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  2. THE PAINTED QUEEN is probably set in the 1911-12 season -- between FALCON AT THE PORTAL and HE SHALL THUNDER IN THE SKY. I am a devotee of the series and especially of the original Quartet, but 1911-12 seemed like the worst possible place in the series to set another "gap" book, especially as the Quartet from SEEING A LARGE CAT to THUNDER was said to have been -- and certainly read as if was -- plotted as one big project.

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    1. It does seem like there are other gaps that she could have filled. I was always hoping for one more Jacqueline Kirby book, though I kept hearing that her publishers only wanted Amelia.

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    2. Amelia sold better than any other series, so that would be what the publisher would offer most for.

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    3. She pretty much gave up writing as Barbara Michaels as well, though she did slip in that last Vicki & John book that so many fans were hoping for.

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  3. I have fond memories of Elizabeth Peters: Crocodile in the Sandbank was one of my first audiobooks. I heard it while recuperating from eye surgery and it really helped to pass the time. For some reason, I never felt the need to go further into the story - weird!

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    1. Alex, have you read any of her other books, outside of the Amelia series? I am particularly fond of Jacqueline Kirby, and I also enjoy the books written as Barbara Michaels.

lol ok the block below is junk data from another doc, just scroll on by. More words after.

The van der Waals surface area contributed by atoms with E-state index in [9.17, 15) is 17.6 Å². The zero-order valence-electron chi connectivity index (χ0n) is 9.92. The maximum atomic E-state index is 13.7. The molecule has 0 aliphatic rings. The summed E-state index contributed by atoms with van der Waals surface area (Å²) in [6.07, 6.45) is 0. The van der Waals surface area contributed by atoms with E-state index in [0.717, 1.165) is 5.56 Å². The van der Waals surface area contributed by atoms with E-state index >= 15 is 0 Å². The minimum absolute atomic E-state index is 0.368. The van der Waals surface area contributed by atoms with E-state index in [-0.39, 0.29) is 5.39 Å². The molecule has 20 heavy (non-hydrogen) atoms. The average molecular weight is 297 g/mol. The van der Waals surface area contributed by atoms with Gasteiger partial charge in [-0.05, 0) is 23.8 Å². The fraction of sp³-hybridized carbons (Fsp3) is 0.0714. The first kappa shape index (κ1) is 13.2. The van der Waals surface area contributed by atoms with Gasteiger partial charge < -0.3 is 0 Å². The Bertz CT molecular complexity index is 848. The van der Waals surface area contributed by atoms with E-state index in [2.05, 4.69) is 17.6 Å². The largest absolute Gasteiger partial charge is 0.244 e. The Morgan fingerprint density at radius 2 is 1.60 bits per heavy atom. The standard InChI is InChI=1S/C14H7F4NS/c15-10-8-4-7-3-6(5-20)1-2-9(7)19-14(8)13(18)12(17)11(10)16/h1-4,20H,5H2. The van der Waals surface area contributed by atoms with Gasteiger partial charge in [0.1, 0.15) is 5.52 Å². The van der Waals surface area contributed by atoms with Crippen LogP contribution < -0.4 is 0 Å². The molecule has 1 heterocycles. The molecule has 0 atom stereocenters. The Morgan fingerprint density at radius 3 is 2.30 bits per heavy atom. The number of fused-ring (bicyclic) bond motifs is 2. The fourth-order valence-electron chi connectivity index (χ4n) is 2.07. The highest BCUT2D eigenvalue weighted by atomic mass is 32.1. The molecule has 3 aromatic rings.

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  4. I cherish Elizabeth Peters, but I do pretend that Guardian of the Horizon never happened. I hate everything that happens with Ramses, I can't be bothered with him moping over Nefret, and I didn't love the setting of The Last Camel Died at Noon enough to want to revisit it. However, I do think this is the only one of the Amelia Peabody books I ever disliked, which for a series that went on as long as this one did is pretty good. And I thought River in the Sky was excellent, and I'm excited for The Painted Queen.

    (I don't remember the two that came after Children of the Storm, actually. Maybe they were garbage. At some point I'll be due for a big Amelia Peabody reread.)

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    1. We had eerily similar reactions both to this one and The Last Camel! I enjoyed The Serpent on the Crown & Tomb of the Golden Bird - except for the annoying grandchildren, but I could not stand the lisping Ramses either. I am thinking that I may re-read Amelia before The Painted Queen comes out.

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  5. There are definitely authors I have bought and read out of loyalty. Robin McKinley is perhaps the strongest example -- I adored her early books but I find the latest ones unreadable. I used to buy them anyway but I have to stop now.

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    1. I was buying the last Elizabeth Peters books in paperback, as a compromise - to support her, but not spend as much on books I wasn't sure I wanted to read. I'm finding it easier these days to let go of series that no longer interest me.

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  6. Now an official release date for THE PAINTED QUEEN, both hardcover and Kindle: https://www.amazon.com/Painted-Queen-Novel-Elizabeth-Peters/dp/0062083511/ref=sr_1_1?ie=UTF8&qid=1484545221&sr=8-1&keywords=the+painted+queen

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  7. That is good news, Ann! I will be waiting for my copy.

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Thank you for taking the time to read, and to comment. I always enjoy hearing different points of view about the books I am reading, even if we disagree!